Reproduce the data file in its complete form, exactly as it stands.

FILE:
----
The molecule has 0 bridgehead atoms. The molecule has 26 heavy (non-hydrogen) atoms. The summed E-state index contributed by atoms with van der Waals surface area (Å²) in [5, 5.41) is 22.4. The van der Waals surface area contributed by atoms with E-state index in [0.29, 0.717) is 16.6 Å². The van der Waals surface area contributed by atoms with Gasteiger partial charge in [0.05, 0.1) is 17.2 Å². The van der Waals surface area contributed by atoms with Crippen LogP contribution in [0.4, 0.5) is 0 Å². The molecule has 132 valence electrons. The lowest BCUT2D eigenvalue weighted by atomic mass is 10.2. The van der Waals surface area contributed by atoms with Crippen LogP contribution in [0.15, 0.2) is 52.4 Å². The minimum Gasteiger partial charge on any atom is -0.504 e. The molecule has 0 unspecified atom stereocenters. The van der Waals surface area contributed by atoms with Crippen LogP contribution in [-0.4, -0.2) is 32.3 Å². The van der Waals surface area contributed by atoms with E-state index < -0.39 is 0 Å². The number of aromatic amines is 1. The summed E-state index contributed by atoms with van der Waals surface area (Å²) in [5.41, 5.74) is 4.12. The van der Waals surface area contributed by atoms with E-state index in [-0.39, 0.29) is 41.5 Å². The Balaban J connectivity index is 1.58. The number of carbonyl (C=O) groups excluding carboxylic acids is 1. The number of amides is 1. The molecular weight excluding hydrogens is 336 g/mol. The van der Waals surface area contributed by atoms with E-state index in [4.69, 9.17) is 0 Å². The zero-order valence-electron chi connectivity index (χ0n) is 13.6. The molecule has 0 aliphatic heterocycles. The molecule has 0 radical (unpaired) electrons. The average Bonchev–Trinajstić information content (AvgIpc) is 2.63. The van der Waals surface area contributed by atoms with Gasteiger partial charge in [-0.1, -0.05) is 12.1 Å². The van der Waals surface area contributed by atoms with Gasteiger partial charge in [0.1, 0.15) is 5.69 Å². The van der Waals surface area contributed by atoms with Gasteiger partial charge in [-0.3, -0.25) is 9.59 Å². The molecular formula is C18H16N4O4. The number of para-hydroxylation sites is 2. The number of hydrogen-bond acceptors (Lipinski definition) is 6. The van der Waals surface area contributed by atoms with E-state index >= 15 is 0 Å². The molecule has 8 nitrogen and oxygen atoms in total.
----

The molecule has 0 bridgehead atoms. The molecule has 26 heavy (non-hydrogen) atoms. The summed E-state index contributed by atoms with van der Waals surface area (Å²) in [5, 5.41) is 22.4. The van der Waals surface area contributed by atoms with E-state index in [0.29, 0.717) is 16.6 Å². The van der Waals surface area contributed by atoms with Gasteiger partial charge in [0.05, 0.1) is 17.2 Å². The van der Waals surface area contributed by atoms with Crippen LogP contribution in [0.4, 0.5) is 0 Å². The molecule has 132 valence electrons. The lowest BCUT2D eigenvalue weighted by atomic mass is 10.2. The van der Waals surface area contributed by atoms with Crippen LogP contribution in [0.15, 0.2) is 52.4 Å². The minimum Gasteiger partial charge on any atom is -0.504 e. The molecule has 0 unspecified atom stereocenters. The van der Waals surface area contributed by atoms with Crippen LogP contribution in [-0.4, -0.2) is 32.3 Å². The van der Waals surface area contributed by atoms with E-state index < -0.39 is 0 Å². The number of aromatic amines is 1. The summed E-state index contributed by atoms with van der Waals surface area (Å²) in [5.41, 5.74) is 4.12. The van der Waals surface area contributed by atoms with E-state index in [-0.39, 0.29) is 41.5 Å². The Balaban J connectivity index is 1.58. The number of carbonyl (C=O) groups excluding carboxylic acids is 1. The number of amides is 1. The molecular weight excluding hydrogens is 336 g/mol. The van der Waals surface area contributed by atoms with E-state index in [4.69, 9.17) is 0 Å². The zero-order valence-electron chi connectivity index (χ0n) is 13.6. The molecule has 0 aliphatic heterocycles. The molecule has 0 radical (unpaired) electrons. The average Bonchev–Trinajstić information content (AvgIpc) is 2.63. The van der Waals surface area contributed by atoms with Gasteiger partial charge in [-0.1, -0.05) is 12.1 Å². The van der Waals surface area contributed by atoms with Gasteiger partial charge in [0.1, 0.15) is 5.69 Å². The van der Waals surface area contributed by atoms with Gasteiger partial charge in [-0.3, -0.25) is 9.59 Å². The molecular formula is C18H16N4O4. The number of para-hydroxylation sites is 2. The number of hydrogen-bond acceptors (Lipinski definition) is 6. The van der Waals surface area contributed by atoms with E-state index >= 15 is 0 Å². The molecule has 8 nitrogen and oxygen atoms in total.